In what the film passes off as biting irony, it is learned that Chad’s account of his mistreatment by a lover is all a hoax. The suggestion is that, despite an overarching viciousness and anger directed at the social order in general, Chad’s ulterior motive in concocting the seduction scheme has been status envy, the subversion of Howard’s superior position in the corporate hierarchy. In other words, the manipulation of sexual power has served as a cloak for intrafraternal warfare: boys hit on girl, boys fuck each other up, boys exchange job descriptions.
Unfortunately for the narrative logic, the rivalry over who will bed Christine is itself a hoax. Howard is presented as needy, cuddly, and awkwardly sincere, a mixture of Woody and Dilbert. Chad is a tad chilly yet, given that both he and Christine look as though they have stepped off the pages of Vogue, there is scarcely a moment’s doubt as to which guy will get the nod; indeed, the only mystery is why Christine is not the object of more romantic attention. For a while at least, Company sticks to its guns, maintaining a strict perspectival focus on the men (although always slightly favoring Chad as mediator of knowledge). In the body of the film, scenes shift between the two men alone and their various romantic encounters with Christine. She is given no independent life and her feelings about her sudden popularity remain a cipher. There is an admirable rigor involved in the decision to cordon off the victim’s subjectivity.
It then becomes all the more shocking, and inexcusable, when the rules of engagement are broken. In the second of two climactic scenes, Chad admits to Christine that Howard’s revelation of the pact between the suitors is true. After Chad departs, the camera lingers on a two-minute overhead closeup of Christine’s silent agony, the most blatantly mawkish and invasive shot in the entire movie (Oh, did I mention that one-eyed jacks are wild?). The same formal misprision is repeated, and amplified, in the final scene as, weeks later, Howard comes barging into a cavernous bank where Christine is now temping. As he entreats her to give him another chance, his voice is abruptly deleted from the soundtrack, making us privy not only to Christine’s optical but also her auditory perspective.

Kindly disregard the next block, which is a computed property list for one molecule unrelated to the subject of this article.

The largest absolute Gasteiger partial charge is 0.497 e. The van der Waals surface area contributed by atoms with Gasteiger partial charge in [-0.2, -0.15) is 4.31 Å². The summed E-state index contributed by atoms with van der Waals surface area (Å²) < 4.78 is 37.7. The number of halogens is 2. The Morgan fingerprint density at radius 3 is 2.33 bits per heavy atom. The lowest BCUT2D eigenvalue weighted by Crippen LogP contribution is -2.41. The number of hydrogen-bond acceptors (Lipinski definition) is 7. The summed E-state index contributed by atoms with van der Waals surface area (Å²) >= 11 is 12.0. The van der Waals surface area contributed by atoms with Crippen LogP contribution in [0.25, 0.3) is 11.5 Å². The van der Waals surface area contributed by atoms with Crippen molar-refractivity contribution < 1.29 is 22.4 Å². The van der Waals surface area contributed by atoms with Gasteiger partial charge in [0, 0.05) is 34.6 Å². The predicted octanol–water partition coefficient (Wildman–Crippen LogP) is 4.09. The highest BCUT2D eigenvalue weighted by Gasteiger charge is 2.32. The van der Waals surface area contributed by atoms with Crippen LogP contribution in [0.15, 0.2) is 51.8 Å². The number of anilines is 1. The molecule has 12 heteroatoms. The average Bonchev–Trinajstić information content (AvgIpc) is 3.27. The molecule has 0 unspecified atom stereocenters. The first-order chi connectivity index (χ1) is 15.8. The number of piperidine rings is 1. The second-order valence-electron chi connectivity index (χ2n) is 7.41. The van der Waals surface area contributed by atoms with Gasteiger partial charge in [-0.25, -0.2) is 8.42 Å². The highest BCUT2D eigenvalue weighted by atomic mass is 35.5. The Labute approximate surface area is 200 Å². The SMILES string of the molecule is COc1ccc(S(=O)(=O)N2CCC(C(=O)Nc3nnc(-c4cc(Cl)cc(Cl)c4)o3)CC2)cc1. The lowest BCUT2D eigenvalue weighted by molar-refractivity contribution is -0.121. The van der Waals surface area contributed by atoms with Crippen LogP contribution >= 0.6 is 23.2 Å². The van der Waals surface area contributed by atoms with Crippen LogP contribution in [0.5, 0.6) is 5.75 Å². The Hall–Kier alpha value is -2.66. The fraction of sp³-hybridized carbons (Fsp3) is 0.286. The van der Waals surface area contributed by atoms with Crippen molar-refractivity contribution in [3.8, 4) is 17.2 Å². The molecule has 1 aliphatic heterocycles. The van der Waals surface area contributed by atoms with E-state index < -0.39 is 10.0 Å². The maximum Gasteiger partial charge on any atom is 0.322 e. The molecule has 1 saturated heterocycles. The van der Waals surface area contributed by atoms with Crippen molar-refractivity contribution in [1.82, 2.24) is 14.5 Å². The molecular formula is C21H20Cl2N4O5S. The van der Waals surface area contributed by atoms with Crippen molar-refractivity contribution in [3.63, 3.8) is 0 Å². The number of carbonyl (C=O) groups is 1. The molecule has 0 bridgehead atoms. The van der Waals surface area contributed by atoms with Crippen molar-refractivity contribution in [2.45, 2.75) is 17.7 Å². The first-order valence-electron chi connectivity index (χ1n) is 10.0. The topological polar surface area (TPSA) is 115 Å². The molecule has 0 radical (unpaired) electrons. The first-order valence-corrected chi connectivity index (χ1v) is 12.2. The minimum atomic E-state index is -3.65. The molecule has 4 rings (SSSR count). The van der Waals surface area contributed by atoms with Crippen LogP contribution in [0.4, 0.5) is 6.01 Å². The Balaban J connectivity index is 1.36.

These calculated lapses in the film’s stylistic program would perhaps feel less damaging were it not for the insistent emphasis on hard-edged, almost clinical disengagement from contact with the characters’ inner lives, a method LaBute refers to as minimalism. The majority of scenes unfold in long-take, fixed-camera, frontal compositions-many from unnaturally high or low angles – which display the two predators like insects in a museum exhibit. The physical environment they inhabit parallels the impersonal, functionless work they presumably perform: not quite colorless but antiseptic surfaces, a series of compartmentalized spaces in which the exercise of gratuitous insult is muffled by an aura of synthetic uniformity (a design stunningly realized by cinematographer Tony Hettinger). The effect is reminiscent of Kubrick’s visions of male technocracy, a comparison heightened by two scenes of male intimacy staged in the executive bathroom – think of The Shining or Full Metal Jacket.
Further, a dynamic tension between aggression and compartmentalization is established by a clipped cadence of six discrete sequences or chapters corresponding to the progression of weeks, bracketed by a prologue and epilogue. Paradoxically, the degree of distance and control inscribed in the image eventually registers as a mirror for the consciousness of control-freak Chad. In this sense, not only is Company’s narrative economy weighted towards Chad’s willful deceptions, its visual patterning corresponds to Chad’s buffed, meticulous demeanor.